Original article

Scand J Work Environ Health 2004;30(5):350-355    pdf

doi:10.5271/sjweh.822

Cancer incidence of Nordic asphalt workers

by Randem BG, Burstyn I, Langård S, Svane O, Järvholm B, Kauppinen T, Bergdahl IA, Johansen C, Hansen J, Partanen T, Kromhout H, Ferro G, Boffetta P

Objectives The aim of the study was to investigate cancer risk following employment in the asphalt industry.

Methods Cancer incidence was studied among 22 362 male asphalt workers employed for more than one season in jobs entailing exposure to bitumen (mainly road pavers) in Denmark, Finland, Norway, and Sweden. These workers are part of a European cohort of asphalt workers, for which results on mortality have been reported. The follow-up was almost complete, and reference rates were obtained from national cancer registries.

Results The incidence of cancer was reduced in all four countries [overall standardized incidence ratio (SIR) 0.89, 95% confidence interval (95% CI) 0.86-0.94]. Lung cancer incidence was increased in all four countries, yielding an overall SIR of 1.21 (95% CI 1.07-1.36), but no trend was detected according to time since first employment. No overall increased incidence of bladder cancer was observed, but there was a suggestion of a tendency towards higher risk with longer time since first employment, with a relative risk of 1.85 (95% CI 0.90-3.78) for more than 30 years versus 1-14 years (P-value for trend 0.1). The incidence of lip and stomach cancer was nonsignificantly increased, and the excess was present mainly in Denmark. No increased incidence was detected for other neoplasms, notably malignant melanoma, nonmelanoma skin cancer, and kidney cancer.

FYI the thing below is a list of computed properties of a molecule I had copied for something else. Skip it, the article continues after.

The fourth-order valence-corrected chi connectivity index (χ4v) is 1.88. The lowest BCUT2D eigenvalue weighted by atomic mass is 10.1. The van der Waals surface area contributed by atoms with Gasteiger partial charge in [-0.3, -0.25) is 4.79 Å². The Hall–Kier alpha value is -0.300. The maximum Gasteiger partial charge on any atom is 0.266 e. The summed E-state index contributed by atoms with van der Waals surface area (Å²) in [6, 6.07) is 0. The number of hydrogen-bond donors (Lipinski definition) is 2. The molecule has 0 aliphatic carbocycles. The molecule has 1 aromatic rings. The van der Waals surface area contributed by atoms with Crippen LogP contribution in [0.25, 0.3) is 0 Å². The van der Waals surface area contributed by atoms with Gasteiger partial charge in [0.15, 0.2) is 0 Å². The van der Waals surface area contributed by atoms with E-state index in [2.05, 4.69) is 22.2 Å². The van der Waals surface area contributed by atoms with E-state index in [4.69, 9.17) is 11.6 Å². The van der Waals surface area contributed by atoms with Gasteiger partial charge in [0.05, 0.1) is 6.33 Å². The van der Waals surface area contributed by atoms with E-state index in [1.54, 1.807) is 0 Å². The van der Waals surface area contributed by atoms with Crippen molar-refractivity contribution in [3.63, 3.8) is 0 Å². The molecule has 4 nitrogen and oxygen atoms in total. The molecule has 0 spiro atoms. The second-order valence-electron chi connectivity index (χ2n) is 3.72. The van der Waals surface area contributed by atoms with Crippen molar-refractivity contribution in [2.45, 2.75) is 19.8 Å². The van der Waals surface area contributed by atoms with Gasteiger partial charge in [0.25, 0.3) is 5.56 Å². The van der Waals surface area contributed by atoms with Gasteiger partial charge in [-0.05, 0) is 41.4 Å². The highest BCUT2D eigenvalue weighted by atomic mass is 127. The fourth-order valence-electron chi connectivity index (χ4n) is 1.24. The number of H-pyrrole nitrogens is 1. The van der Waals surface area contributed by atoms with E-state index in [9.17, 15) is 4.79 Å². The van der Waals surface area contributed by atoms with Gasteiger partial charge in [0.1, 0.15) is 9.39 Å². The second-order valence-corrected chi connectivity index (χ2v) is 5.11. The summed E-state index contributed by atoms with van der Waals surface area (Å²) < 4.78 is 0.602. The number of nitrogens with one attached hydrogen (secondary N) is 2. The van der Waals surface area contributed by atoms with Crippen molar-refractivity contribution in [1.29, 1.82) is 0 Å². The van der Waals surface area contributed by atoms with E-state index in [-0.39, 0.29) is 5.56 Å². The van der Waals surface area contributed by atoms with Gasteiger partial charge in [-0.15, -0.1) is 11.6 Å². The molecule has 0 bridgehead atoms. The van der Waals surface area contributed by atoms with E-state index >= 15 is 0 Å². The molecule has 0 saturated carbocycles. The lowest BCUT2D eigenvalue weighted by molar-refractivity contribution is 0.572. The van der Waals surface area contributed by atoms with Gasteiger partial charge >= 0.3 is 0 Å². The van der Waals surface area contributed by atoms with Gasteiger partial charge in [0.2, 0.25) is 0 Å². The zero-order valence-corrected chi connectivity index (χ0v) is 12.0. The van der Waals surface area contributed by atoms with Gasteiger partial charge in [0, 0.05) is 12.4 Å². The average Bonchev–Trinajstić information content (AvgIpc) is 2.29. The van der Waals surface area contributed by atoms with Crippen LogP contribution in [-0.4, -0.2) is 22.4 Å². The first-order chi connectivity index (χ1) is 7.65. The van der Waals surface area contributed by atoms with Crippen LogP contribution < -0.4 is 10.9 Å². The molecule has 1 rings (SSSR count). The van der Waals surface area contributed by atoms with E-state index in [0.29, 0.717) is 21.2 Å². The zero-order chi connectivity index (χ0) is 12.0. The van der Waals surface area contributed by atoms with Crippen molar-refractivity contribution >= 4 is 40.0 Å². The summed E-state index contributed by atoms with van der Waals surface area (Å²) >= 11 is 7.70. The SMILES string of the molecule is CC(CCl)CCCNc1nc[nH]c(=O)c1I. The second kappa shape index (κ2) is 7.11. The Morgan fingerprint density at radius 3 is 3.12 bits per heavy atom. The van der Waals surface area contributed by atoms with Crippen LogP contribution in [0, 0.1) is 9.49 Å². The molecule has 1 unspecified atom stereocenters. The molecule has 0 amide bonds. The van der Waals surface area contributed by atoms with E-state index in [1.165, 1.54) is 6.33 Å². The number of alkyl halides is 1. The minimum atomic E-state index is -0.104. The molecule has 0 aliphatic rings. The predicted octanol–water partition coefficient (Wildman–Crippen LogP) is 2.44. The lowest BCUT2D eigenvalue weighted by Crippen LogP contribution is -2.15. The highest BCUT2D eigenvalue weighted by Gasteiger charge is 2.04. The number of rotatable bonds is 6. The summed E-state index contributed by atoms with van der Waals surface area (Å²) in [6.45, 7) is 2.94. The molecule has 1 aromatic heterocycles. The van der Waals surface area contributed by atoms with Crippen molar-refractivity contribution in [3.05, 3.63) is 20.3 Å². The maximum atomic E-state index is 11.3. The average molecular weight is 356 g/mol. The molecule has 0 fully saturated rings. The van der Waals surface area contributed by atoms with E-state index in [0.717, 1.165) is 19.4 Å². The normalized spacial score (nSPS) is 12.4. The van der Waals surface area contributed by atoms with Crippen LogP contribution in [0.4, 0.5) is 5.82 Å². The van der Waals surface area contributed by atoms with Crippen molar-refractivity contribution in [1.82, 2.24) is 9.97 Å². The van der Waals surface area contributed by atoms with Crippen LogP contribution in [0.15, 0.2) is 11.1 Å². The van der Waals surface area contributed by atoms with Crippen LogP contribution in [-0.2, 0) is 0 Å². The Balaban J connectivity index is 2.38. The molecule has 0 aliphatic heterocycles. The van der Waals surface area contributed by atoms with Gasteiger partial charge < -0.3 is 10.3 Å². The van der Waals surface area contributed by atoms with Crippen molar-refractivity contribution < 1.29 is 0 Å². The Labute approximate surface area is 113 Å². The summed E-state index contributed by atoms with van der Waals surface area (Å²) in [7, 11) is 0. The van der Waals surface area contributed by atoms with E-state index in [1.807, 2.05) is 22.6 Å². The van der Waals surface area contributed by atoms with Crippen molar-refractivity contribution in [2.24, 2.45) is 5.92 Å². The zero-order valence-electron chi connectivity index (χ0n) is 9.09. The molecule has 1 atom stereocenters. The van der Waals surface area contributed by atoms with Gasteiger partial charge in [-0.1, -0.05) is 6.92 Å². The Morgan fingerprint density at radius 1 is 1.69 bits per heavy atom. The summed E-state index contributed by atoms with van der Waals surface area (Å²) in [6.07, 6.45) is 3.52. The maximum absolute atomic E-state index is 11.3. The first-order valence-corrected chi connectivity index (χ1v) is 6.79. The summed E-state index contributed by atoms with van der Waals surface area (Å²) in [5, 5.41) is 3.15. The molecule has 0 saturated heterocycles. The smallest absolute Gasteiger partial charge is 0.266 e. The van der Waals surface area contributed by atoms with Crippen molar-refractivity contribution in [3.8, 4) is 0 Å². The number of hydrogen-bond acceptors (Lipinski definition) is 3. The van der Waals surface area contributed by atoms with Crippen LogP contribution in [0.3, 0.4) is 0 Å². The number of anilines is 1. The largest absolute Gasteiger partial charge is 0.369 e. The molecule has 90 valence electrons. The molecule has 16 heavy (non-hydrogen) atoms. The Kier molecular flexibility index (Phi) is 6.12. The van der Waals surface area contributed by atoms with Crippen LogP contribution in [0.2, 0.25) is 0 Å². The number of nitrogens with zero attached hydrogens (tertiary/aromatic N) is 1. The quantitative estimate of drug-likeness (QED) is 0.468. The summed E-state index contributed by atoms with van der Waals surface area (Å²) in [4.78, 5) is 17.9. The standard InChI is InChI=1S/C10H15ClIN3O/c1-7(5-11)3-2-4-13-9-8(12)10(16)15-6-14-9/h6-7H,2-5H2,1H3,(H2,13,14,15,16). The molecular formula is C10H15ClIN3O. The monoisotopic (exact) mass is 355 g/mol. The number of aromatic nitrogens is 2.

Conclusions The results of this study confirm the pattern of cancer risk detected in the mortality analysis of the European cohort; in addition, they provide suggestive evidence of an excess risk of bladder cancer among asphalt workers.

This article refers to the following text of the Journal: 1999;25 suppl 2:1-116
The following articles refer to this text: 2004;30(5):337-338; 2007;33(6):454-464